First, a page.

Detroit review – tough, yes, but timely, biting and very very important
There is no director quite like Kathryn Bigelow. A historical figure for feminism and filmmaking, she won the Oscar for best director and became the first woman to do so. Over her career she has made a name for herself, working within film genres those that many would consider to be reserved for male directors. Be it thrillers, action films, horror, war dramas or now this historical drama, there seems to be nothing she can’t do, and along with her third time collaborator Mark Boal on screenwriter duties, this sets look to be another Oscar hoover.
The plot itself takes one incident as a microcosm and prime example of what the Detroit riots meant for the the police and for the African American community at large. To begin with we’re shown a brilliant little animated history lesson that tells us something that many of us already know, but bears repeating so that context to why the racial tensions are building so drastically. It’s not that people of different races can’t live together, quite the opposite, what Bigelow is saying is that they can’t live segregated, put into their own little areas and left there. They have to have free reign, to just do as they please.
In a very sprawling sense Bigelow takes time to introduce the various characters and what they’re thoughts and dreams are, taking care not to make any one person the hero, nor any one person the villain. Cleverly her and Boal have crafted a story that allows us to do most of the tension building through our own assumptions.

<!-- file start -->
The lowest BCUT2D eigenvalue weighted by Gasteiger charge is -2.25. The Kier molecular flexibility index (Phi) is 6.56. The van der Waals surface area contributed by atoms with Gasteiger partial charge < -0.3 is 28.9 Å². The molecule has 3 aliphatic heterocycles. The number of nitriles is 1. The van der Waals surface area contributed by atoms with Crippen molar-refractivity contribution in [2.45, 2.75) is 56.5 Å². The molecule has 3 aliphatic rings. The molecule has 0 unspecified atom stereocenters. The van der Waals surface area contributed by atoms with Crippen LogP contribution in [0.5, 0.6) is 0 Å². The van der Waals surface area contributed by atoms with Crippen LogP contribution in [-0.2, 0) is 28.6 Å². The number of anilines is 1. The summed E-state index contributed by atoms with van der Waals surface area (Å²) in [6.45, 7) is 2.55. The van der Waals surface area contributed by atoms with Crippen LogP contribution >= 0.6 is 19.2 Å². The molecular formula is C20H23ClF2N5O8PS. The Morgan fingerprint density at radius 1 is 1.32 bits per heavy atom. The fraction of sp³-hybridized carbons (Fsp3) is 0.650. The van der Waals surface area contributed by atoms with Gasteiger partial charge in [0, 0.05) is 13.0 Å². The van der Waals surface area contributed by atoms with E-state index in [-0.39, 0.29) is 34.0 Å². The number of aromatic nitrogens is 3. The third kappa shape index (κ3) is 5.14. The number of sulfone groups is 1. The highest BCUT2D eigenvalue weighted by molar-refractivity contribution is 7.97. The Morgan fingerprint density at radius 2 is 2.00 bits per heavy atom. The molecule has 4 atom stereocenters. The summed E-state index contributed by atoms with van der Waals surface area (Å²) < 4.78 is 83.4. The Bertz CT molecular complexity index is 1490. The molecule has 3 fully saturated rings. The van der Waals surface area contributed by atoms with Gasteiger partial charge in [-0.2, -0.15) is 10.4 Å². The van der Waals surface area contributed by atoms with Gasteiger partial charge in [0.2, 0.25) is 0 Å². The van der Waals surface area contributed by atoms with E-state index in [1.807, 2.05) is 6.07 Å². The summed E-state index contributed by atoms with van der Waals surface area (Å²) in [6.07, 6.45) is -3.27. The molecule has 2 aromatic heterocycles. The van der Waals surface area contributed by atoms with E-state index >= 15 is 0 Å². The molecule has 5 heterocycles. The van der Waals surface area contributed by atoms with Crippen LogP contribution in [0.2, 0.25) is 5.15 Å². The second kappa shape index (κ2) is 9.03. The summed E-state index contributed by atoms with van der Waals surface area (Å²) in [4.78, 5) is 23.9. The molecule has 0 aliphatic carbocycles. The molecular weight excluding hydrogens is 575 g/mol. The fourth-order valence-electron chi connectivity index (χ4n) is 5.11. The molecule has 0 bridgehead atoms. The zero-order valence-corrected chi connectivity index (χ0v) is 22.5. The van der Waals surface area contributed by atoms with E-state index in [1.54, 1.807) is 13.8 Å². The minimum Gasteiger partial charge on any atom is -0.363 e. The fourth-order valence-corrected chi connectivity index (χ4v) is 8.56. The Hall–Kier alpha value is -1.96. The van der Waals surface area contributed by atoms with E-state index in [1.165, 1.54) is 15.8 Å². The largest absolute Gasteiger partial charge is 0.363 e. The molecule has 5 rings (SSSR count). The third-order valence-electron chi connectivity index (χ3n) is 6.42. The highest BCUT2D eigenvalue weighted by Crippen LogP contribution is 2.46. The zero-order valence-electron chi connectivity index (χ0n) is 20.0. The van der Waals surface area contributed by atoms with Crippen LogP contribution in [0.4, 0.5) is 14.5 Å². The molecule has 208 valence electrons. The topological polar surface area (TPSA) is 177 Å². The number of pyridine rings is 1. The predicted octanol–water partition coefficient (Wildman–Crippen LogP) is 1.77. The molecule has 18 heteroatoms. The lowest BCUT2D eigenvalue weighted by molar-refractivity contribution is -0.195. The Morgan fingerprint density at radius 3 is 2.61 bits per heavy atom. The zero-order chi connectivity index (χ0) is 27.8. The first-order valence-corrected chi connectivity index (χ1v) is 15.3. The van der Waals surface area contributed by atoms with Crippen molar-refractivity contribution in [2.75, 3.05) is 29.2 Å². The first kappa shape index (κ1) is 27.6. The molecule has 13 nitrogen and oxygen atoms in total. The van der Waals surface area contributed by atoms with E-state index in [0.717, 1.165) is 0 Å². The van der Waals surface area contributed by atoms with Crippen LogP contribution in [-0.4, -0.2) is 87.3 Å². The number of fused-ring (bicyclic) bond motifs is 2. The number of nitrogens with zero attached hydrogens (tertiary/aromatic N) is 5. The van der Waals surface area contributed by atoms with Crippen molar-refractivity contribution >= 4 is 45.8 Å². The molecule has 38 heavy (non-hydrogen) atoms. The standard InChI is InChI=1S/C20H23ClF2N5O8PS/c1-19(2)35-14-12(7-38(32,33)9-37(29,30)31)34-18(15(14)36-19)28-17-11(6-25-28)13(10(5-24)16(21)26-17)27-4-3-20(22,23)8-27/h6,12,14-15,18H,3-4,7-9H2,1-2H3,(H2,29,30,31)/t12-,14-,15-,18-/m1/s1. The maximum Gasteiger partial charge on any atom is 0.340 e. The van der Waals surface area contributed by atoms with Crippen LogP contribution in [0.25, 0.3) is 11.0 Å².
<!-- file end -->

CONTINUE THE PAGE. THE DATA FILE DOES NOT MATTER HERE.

The cast on the whole are brilliant, with John Boyega as a proper leading man who has something of the easy every-man charm of a young Denzel Washington. He plays his role of Melvin Dismukes, a blue collar guy working in a steel mill and night shifts doing security during the riots with easy charm, someone who gets that the police are an institution that hate his race but doesn’t want to fight against them.
Alongside him is Algee Smith as Larry Reed, singer for the The Dramatics, that just by sheer unfortunate turn of events finds himself front and centre of this horrific situation. It’s a truly ensemble cast, with the work by Jacob Latimore, Jason Mitchell, Hannah Murray, Kaitlyn Dever, Jack Reynor and even bigger names like Anthony Mackie and John Krasinski doing their parts justice.
The misstep, and it is minor, with regards to casting is Will Poulter. He’s not bad in his role as ruthless copper Krauss; he’s very good, commanding, sinister, unlikeable from the off, but Poulter has already become someone to go for for that role. Perhaps it’s his eyebrows, or just his look, but like Michael Shannon, Willem Dafoe et al he’s someone who you immediately distrust on screen, and to put him in the role as the “bad” cop who has no qualms about playing a death game is a problem, because even in his introduction you don’t believe his sympathetic origins.
That said, Bigelow very quickly establishes the ground rules for her film, she’s talking about then and now, that things haven’t changed, and prejudice is going strong. With Paul Greengrass DP Barry Ackroyd filming, the whole thing feels like a cross between found footage and docu-drama, and actually in it’s more brutal moments, this feels like a war film rather than anything else.
Bieglow and co make it clear that this was a murky time, and that neither party were guiltless nor entirely to blame, she blames the society at large for the growing tension but makes her line of argument clear: the rioting and looting was unacceptable, but the police were infamous for their brutality long before the first window was smashed.